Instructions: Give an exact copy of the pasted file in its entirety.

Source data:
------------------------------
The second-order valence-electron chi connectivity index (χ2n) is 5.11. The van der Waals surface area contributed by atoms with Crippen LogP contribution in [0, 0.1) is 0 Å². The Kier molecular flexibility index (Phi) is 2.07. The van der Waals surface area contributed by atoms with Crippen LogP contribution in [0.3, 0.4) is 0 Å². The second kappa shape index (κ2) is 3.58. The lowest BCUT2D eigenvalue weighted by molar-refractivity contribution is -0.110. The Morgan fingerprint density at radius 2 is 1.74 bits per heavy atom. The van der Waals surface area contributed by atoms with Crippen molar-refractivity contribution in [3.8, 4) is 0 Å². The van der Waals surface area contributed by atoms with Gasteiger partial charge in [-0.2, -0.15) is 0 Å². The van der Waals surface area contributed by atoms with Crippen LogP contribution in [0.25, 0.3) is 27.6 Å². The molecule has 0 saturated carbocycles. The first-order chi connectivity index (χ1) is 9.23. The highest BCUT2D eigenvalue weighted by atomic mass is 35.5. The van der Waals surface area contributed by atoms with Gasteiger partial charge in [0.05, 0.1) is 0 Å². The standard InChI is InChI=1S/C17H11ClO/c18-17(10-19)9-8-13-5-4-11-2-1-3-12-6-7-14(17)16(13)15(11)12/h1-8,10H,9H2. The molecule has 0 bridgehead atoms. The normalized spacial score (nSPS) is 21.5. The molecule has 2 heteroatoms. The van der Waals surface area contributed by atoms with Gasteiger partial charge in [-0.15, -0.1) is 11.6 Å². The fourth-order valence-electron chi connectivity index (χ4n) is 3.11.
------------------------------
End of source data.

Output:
The second-order valence-electron chi connectivity index (χ2n) is 5.11. The van der Waals surface area contributed by atoms with Crippen LogP contribution in [0, 0.1) is 0 Å². The Kier molecular flexibility index (Phi) is 2.07. The van der Waals surface area contributed by atoms with Crippen LogP contribution in [0.3, 0.4) is 0 Å². The second kappa shape index (κ2) is 3.58. The lowest BCUT2D eigenvalue weighted by molar-refractivity contribution is -0.110. The Morgan fingerprint density at radius 2 is 1.74 bits per heavy atom. The van der Waals surface area contributed by atoms with Crippen molar-refractivity contribution in [3.8, 4) is 0 Å². The van der Waals surface area contributed by atoms with Gasteiger partial charge in [-0.2, -0.15) is 0 Å². The van der Waals surface area contributed by atoms with Crippen LogP contribution in [0.25, 0.3) is 27.6 Å². The molecule has 0 saturated carbocycles. The first-order chi connectivity index (χ1) is 9.23. The highest BCUT2D eigenvalue weighted by atomic mass is 35.5. The van der Waals surface area contributed by atoms with Gasteiger partial charge in [0.05, 0.1) is 0 Å². The standard InChI is InChI=1S/C17H11ClO/c18-17(10-19)9-8-13-5-4-11-2-1-3-12-6-7-14(17)16(13)15(11)12/h1-8,10H,9H2. The molecule has 0 bridgehead atoms. The normalized spacial score (nSPS) is 21.5. The molecule has 2 heteroatoms. The van der Waals surface area contributed by atoms with Gasteiger partial charge in [-0.15, -0.1) is 11.6 Å². The fourth-order valence-electron chi connectivity index (χ4n) is 3.11.